Monday, October 7, 2019
In one of the most blatant attempts to attack the free speech rights of the American Labor Movement, corporate fat cats have filed frivolous lawsuits against the icons of union strikes everywhere.
When employers deny union workers their rights and their fair share of production benefits, unions avail themselves of the most essential and most effective means of protest; their right to strike, to stop work and speak out against the conditions that compelled them to walk off the job.
Over the years, amongst the most effective tools used by organized labor to bring awareness to the issues that forced them to strike, are inflatable characters such as Scabby the Rat and his pal, Fat Cat . These inflatable characters have been fixtures on picket lines for several decades now. They make visible for all to see that big business leaders are engaged in practices that hurt the workers whose labor makes their business successful.
The corporate dominated National Labor Relations Board (NLRB) has witnessed the effectiveness of Scabby the Rat and his friends and is flailing away in the courts right now to attempt to ban the use of these inflatables in labor protests.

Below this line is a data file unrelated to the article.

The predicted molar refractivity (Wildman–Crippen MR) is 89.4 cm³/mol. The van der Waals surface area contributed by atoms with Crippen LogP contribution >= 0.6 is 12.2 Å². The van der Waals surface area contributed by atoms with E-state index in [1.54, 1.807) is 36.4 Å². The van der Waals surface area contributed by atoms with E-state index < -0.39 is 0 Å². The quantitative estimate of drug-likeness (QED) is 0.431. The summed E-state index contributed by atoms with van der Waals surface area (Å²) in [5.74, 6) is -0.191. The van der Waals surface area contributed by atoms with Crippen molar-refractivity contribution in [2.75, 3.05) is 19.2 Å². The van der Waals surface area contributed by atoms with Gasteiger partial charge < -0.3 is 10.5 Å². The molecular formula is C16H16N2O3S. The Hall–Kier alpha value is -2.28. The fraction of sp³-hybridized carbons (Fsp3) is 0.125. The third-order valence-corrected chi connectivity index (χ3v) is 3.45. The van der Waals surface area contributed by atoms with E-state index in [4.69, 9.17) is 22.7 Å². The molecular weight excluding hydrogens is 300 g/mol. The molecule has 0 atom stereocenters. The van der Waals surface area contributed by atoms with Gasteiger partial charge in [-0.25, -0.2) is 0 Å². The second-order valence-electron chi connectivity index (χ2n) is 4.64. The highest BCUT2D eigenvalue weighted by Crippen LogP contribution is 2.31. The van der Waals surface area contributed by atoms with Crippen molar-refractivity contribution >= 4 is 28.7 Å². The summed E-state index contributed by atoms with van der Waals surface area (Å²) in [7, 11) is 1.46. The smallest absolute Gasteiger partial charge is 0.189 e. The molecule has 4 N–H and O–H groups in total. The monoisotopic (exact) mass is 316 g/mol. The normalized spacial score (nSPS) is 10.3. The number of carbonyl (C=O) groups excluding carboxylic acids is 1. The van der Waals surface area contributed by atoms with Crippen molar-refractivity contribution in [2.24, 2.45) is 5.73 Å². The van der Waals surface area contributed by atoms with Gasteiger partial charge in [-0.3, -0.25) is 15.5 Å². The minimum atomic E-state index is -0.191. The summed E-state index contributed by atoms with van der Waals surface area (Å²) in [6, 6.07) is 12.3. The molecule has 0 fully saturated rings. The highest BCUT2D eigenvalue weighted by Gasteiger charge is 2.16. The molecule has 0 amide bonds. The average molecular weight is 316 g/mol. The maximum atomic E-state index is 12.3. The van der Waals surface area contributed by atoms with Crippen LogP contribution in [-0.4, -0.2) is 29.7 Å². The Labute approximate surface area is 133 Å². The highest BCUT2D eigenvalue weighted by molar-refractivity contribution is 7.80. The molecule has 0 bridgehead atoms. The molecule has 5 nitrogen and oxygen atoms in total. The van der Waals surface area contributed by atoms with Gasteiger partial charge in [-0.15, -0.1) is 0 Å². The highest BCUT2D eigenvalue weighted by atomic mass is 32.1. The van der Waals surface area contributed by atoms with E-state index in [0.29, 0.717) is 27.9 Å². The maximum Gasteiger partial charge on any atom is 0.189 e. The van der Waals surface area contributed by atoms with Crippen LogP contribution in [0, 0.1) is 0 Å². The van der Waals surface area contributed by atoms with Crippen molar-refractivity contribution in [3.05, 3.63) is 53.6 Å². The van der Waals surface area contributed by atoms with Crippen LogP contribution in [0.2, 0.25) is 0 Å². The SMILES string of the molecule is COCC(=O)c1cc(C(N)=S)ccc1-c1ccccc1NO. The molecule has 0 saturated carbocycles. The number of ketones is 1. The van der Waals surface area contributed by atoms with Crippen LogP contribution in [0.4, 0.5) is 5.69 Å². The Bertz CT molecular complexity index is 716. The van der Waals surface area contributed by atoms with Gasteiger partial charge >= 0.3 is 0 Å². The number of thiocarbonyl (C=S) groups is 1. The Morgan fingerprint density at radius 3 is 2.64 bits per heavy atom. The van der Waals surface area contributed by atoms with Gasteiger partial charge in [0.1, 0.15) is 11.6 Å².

NLRB general counsel, Peter B. Robb, was appointed to his position in 2017 after a long career advocating for management in labor disputes. Despite the fact that the use of these inflatables has been ruled upon by the courts and by previous NLRB boards many times over the past 30 years, Robb has been issuing balloon-related memorandums and court filings with the goal of upending a long-standing policy that the appearance of these inflatables is a protected form of speech.
In an interview on an AFL-CIO podcast, General Counsel for the Mason Tenders District Council labor organization, Tamir Rosenbloom, explained that in a recent case brought by Mr. Robb in federal court, a judge ruled very strongly in favor of the union's right to use Scabby the Rat and other inflatables as part of their First Amendment rights to free speech.
However, Rosenbloom explained, Mr. Robb is now pursuing a similar case in the Philadelphia region in the hopes that a more business friendly judge will rule against union rights. Mr. Rosenbloom points out that these attacks on free speech rights by the NLRB are not limited to organized labor. "[This] game can be played on any peaceful demonstration in the public square and it literally would mean that the First Amendment is of no help to us anymore."